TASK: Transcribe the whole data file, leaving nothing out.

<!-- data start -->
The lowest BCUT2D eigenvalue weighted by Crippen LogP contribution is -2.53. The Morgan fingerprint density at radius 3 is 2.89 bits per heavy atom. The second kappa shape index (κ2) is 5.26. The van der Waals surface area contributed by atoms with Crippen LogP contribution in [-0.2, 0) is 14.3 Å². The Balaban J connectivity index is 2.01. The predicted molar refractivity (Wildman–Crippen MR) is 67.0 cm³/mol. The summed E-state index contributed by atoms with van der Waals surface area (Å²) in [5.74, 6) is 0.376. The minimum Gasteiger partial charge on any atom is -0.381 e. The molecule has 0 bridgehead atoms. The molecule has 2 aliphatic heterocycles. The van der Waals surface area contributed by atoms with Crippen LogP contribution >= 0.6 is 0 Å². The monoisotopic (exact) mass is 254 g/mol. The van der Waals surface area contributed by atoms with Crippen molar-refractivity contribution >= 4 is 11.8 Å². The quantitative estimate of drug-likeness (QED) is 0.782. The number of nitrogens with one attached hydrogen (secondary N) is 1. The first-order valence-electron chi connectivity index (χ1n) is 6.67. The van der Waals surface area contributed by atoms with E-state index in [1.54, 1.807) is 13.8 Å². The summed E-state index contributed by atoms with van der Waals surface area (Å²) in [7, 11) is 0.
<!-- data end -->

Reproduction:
The lowest BCUT2D eigenvalue weighted by Crippen LogP contribution is -2.53. The Morgan fingerprint density at radius 3 is 2.89 bits per heavy atom. The second kappa shape index (κ2) is 5.26. The van der Waals surface area contributed by atoms with Crippen LogP contribution in [-0.2, 0) is 14.3 Å². The Balaban J connectivity index is 2.01. The predicted molar refractivity (Wildman–Crippen MR) is 67.0 cm³/mol. The summed E-state index contributed by atoms with van der Waals surface area (Å²) in [5.74, 6) is 0.376. The minimum Gasteiger partial charge on any atom is -0.381 e. The molecule has 0 bridgehead atoms. The molecule has 2 aliphatic heterocycles. The van der Waals surface area contributed by atoms with Crippen LogP contribution >= 0.6 is 0 Å². The monoisotopic (exact) mass is 254 g/mol. The van der Waals surface area contributed by atoms with Crippen molar-refractivity contribution >= 4 is 11.8 Å². The quantitative estimate of drug-likeness (QED) is 0.782. The number of nitrogens with one attached hydrogen (secondary N) is 1. The first-order valence-electron chi connectivity index (χ1n) is 6.67. The van der Waals surface area contributed by atoms with E-state index in [1.54, 1.807) is 13.8 Å². The summed E-state index contributed by atoms with van der Waals surface area (Å²) in [7, 11) is 0.